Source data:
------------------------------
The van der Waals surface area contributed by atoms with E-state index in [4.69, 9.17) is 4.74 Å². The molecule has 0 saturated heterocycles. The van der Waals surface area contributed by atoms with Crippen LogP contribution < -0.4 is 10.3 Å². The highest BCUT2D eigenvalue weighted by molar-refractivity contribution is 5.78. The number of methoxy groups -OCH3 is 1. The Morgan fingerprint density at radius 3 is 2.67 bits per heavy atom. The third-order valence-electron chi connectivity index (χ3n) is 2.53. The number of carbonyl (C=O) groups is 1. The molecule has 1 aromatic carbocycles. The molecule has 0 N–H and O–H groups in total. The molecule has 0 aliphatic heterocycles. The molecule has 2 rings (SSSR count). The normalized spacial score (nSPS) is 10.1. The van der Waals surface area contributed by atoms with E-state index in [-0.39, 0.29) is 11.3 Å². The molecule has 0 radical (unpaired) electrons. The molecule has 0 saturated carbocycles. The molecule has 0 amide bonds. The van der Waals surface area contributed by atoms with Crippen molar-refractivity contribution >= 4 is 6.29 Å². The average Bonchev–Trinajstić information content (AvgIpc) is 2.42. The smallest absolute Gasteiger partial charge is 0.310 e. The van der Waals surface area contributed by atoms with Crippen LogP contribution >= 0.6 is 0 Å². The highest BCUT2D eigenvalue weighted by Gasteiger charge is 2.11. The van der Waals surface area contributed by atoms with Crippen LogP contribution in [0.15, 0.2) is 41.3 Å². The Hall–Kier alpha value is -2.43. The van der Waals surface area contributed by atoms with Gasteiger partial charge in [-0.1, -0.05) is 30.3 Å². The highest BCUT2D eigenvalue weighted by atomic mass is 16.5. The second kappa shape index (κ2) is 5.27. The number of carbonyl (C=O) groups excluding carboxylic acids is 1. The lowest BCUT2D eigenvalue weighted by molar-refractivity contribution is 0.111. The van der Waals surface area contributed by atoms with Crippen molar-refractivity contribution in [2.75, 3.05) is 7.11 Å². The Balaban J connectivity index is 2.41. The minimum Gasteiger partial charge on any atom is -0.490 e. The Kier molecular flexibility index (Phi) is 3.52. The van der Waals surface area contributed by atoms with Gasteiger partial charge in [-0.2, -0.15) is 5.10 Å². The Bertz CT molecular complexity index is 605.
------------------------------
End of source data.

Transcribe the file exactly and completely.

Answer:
The van der Waals surface area contributed by atoms with E-state index in [4.69, 9.17) is 4.74 Å². The molecule has 0 saturated heterocycles. The van der Waals surface area contributed by atoms with Crippen LogP contribution < -0.4 is 10.3 Å². The highest BCUT2D eigenvalue weighted by molar-refractivity contribution is 5.78. The number of methoxy groups -OCH3 is 1. The Morgan fingerprint density at radius 3 is 2.67 bits per heavy atom. The third-order valence-electron chi connectivity index (χ3n) is 2.53. The number of carbonyl (C=O) groups is 1. The molecule has 1 aromatic carbocycles. The molecule has 0 N–H and O–H groups in total. The molecule has 0 aliphatic heterocycles. The molecule has 2 rings (SSSR count). The normalized spacial score (nSPS) is 10.1. The van der Waals surface area contributed by atoms with E-state index in [-0.39, 0.29) is 11.3 Å². The molecule has 0 radical (unpaired) electrons. The molecule has 0 saturated carbocycles. The molecule has 0 amide bonds. The van der Waals surface area contributed by atoms with Crippen molar-refractivity contribution >= 4 is 6.29 Å². The average Bonchev–Trinajstić information content (AvgIpc) is 2.42. The smallest absolute Gasteiger partial charge is 0.310 e. The van der Waals surface area contributed by atoms with Crippen LogP contribution >= 0.6 is 0 Å². The highest BCUT2D eigenvalue weighted by Gasteiger charge is 2.11. The van der Waals surface area contributed by atoms with Crippen LogP contribution in [0.15, 0.2) is 41.3 Å². The Hall–Kier alpha value is -2.43. The van der Waals surface area contributed by atoms with Gasteiger partial charge in [-0.1, -0.05) is 30.3 Å². The highest BCUT2D eigenvalue weighted by atomic mass is 16.5. The second kappa shape index (κ2) is 5.27. The number of carbonyl (C=O) groups excluding carboxylic acids is 1. The lowest BCUT2D eigenvalue weighted by molar-refractivity contribution is 0.111. The van der Waals surface area contributed by atoms with Crippen molar-refractivity contribution in [2.75, 3.05) is 7.11 Å². The Balaban J connectivity index is 2.41. The minimum Gasteiger partial charge on any atom is -0.490 e. The Kier molecular flexibility index (Phi) is 3.52. The van der Waals surface area contributed by atoms with Gasteiger partial charge in [-0.2, -0.15) is 5.10 Å². The Bertz CT molecular complexity index is 605.